How to Research a Doctor

First, confirm your physician’s NPI number – all physicians are required to have a NPI number for Medicare billing. Even if a physician is not billing Medicare, they need to have a NPI number to refer patients to other physicians.

Here is a free site to find your physician’s and facilities’ (where you will be receiving the treatment) NPI number.

Second, authenticate your physician’s and facilities’ information with the NPI registry. Here you will be able to confirm the provider’s legal business name and/or location, contact information, and NPI number. The NPI Registry is a free service located here.

Third, research the background history of your provider to see whether he/she has been disciplined, fined, or has had a suspended license. The State of Illinois License Lookup allows you to confirm all licenses distributed by the State of Illinois including MD, RN, PharmD, DO, etc.

Finally, a simple Internet search on the provider/facility may garner surprising results. Oftentimes, pending lawsuits and court filings appear at the top of Internet searches if the provider/facility is involved.

If you suspect anything, remember to request a copy of your medical records and billing statements. By performing your own mini-investigation you will be able to determine if your provider is supplementing or omitting information from your medical records or billing statements.

Useful sites:

NPI Registry

NPI Number Lookup

State of Illinois License Lookup

Fighting Healthcare Fraud

Friday, November 19th, 2010

All puns aside, the government is really turning up the HEAT on healthcare fraud. HEAT (Health Care Fraud Prevention and Enforcement Action Team) was established in May 2009 to crack down and prevent fraud, waste and abuse in a healthcare system that loses an estimated $60 to $80 billion per year to fraudsters and the “ethically challenged.”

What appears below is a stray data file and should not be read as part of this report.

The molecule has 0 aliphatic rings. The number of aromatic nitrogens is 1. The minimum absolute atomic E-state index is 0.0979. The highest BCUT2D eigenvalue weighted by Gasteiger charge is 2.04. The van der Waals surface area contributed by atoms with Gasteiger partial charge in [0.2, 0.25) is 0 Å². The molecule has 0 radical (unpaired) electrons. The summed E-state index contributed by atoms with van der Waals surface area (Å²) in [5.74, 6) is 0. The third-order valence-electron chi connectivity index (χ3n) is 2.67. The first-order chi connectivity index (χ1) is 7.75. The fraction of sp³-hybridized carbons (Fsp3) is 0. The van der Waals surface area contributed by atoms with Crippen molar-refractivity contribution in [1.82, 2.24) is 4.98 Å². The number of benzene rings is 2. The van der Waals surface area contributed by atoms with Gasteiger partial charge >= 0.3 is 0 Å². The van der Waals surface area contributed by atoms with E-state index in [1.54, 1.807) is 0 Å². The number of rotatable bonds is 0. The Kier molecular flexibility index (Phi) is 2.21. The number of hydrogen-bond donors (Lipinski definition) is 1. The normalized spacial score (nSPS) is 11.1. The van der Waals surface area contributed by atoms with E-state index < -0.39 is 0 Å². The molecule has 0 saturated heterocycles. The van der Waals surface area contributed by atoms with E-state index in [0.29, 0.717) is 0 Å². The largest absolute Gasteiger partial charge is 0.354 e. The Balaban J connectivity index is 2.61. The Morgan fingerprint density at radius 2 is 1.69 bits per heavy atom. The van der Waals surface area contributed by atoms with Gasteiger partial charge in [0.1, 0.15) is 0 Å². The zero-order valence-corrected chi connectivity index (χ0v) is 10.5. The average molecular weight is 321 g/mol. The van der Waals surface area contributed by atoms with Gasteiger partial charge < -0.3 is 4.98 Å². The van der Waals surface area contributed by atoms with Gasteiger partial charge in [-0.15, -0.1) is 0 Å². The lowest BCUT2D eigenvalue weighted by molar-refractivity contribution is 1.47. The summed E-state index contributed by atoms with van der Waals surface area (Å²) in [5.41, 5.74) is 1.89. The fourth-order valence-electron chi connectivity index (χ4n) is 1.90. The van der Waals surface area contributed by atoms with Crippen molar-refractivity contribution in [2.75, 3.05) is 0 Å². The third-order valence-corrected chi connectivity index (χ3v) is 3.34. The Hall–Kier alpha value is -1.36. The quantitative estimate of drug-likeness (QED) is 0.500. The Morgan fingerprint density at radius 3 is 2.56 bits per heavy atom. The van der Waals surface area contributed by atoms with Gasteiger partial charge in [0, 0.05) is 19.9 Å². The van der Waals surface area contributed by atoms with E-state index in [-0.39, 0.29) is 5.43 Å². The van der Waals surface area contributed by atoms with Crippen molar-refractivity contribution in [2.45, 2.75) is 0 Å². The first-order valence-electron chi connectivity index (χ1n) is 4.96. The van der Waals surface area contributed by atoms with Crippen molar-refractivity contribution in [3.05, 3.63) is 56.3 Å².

HEAT compliments the joint DOJ-HHS Medicare Fraud Strike Force which is a multi-agency team of federal, state and local investigators designed to combat Medicare fraud using high-tech data analytic techniques and a focus on community policing. Strike Force teams are currently in Miami, Los Angeles, Detroit, Houston, Brooklyn, Tampa and Baton Rouge.

The HEAT task force is comprised of top-level law enforcement agents, prosecutors and staff from both the Department of Justice and the Department Health and Human Services.

How is HEAT weathering the storm? By all accounts, this new task force is living up to the hype. Thirty-six people in five different states have been arrested and 94 indicted following an investigation regarding a Medicare insurance scam totaling over $250 million. Investigators apprehended nurses, doctors and other health professionals in Miami, New York, Detroit, Houston and Baton Rouge.

Attorney General Eric Holder was quoted saying, “With [these] arrests, we’re putting would-be criminals on notice: Healthcare fraud is no longer a safe bet.”

What are the fraudsters doing these days? Well, according to reports, NOT getting away with healthcare fraud thanks to the new task force. The government is in hot pursuit of those that are bilking the system.
As an investigator, here are some sure fire tips to help spot fraud in a healthcare setting:

1. Make sure you have a system in process to collect diagnosis and procedure information.
2. Track diagnosis and procedures provided, even if just by volume.
3. By simply having the right information in a single source data base, we can begin to ask the data, “Where is the hanging fruit activity?” For example, how many procedures are done in one day by one provider? How long does a patient wait to be seen? How far apart are the actual treatments?